Lee’s work to expand PPP eligibility for gaming businesses stood to benefit numerous companies, particularly in Nevada, beyond Full House. And she was not the only member of Congress pressing for that change. A day after her letter to Treasury and SBA, Lee signed onto a letter crafted by the entire Nevada congressional delegation urging House and Senate leadership to explicitly include small gaming businesses in future coronavirus relief legislation.
But Lee’s direct lobbying of federal regulators appears to have paid off more immediately for gaming businesses looking for federal assistance. Indeed, it’s an accomplishment she touts prominently on her website, and her office highlighted those efforts in its statement to The Daily Beast.“Congresswoman Lee has been a strong advocate for Nevada’s working families and her work to ensure that our state’s main industry was not unfairly excluded from this program demonstrates that commitment to ensuring that working families are protected,” her spokesperson said. “Congresswoman Lee will continue to focus on her work in Congress to fight for Nevada’s working families who need a helping hand now more than ever.”
The congresswoman’s push to expand the eligibility of the PPP loan program also underscores how frantic a scramble took place among distressed industries to get government cash in the wake of the pandemic-induced economic slow down—and how clever those industries and their champions were in finding ways to define the term “small business.”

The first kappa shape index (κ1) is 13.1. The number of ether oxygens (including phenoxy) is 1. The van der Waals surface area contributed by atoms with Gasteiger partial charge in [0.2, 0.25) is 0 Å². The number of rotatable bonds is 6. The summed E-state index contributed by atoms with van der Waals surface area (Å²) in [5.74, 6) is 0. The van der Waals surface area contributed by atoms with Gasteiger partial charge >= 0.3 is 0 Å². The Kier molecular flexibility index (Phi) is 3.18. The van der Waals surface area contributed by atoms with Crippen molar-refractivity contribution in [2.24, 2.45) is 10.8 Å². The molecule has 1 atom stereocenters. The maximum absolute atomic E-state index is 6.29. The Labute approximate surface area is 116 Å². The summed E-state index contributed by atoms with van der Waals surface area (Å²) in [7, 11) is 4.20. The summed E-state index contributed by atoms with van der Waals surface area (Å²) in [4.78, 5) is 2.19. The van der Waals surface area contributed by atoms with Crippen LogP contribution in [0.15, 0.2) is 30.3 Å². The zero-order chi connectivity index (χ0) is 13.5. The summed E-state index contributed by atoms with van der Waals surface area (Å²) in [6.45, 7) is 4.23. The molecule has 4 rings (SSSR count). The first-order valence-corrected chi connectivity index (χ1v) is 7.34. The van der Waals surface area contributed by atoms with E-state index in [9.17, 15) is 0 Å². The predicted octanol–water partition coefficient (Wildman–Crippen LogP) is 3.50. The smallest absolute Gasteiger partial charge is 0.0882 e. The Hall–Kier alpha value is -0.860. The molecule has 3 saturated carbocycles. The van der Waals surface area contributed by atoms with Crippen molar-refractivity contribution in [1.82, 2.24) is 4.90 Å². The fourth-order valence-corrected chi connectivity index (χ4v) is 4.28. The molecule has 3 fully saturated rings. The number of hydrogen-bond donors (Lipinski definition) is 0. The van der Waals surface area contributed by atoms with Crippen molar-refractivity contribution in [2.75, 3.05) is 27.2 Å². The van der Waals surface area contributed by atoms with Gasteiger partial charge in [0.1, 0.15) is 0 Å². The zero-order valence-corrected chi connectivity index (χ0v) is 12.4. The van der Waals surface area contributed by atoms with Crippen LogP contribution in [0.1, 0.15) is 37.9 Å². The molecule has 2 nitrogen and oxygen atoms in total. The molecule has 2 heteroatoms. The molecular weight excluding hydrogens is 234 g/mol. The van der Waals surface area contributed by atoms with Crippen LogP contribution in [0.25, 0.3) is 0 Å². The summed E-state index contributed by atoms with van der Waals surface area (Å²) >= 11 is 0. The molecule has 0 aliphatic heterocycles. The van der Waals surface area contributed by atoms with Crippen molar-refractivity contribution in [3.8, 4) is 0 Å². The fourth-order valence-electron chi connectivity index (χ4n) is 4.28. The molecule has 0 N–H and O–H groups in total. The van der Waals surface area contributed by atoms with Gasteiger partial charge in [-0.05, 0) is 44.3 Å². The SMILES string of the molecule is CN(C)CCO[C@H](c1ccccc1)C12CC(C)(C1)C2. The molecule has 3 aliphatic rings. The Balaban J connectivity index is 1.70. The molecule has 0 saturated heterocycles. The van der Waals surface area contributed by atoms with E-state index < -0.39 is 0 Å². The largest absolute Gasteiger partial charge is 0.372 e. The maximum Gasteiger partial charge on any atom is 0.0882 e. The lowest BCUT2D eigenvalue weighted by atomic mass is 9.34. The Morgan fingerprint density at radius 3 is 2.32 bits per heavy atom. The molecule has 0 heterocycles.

Prior to the pandemic, Full House had approximately 1,600 employees, according to its SEC filing—well over the 500-employee limit that was the determination for what constituted a “small business.” But casinos it owns and operates, including Rising Star and Bronco Billy’s, each have fewer than 500 employees individually and therefore qualify for relief under SBA rules designed to assist franchises or subsidiaries of larger companies.
Like other gaming businesses, Full House was hit hard by the coronavirus pandemic and resulting stay-at-home orders. It laid off or furloughed nearly its entire staff; total Full House employment was down to just 30 in May, according to its SEC filing. From February 21 to March 18, its stock price declined by more than 83 percent, from $3.59 per share to just $0.53.
Among the shareholders hit by that decline were Rep. Lee and her husband. According to her personal financial disclosure filing covering 2018 and early 2019, they owned millions of dollars in Full House stock and stock options through brokerage, trust, and retirement accounts.
That stock price is still nowhere near its pre-pandemic high. But since the SBA reversed course and made casinos such as Full House’s eligible for PPP loans, the company has recovered a significant portion of its stock value. When Lee sent her letter to Treasury and SBA, Full House shares were trading at $1.04. When SBA changed its guidelines, the price was up to $1.17. On Friday, Full House’s stock closed at $2.00 per share.
-- This piece has been updated to reflect Lee's office statement that she did have knowledge of the loans awarded to her husband’s company.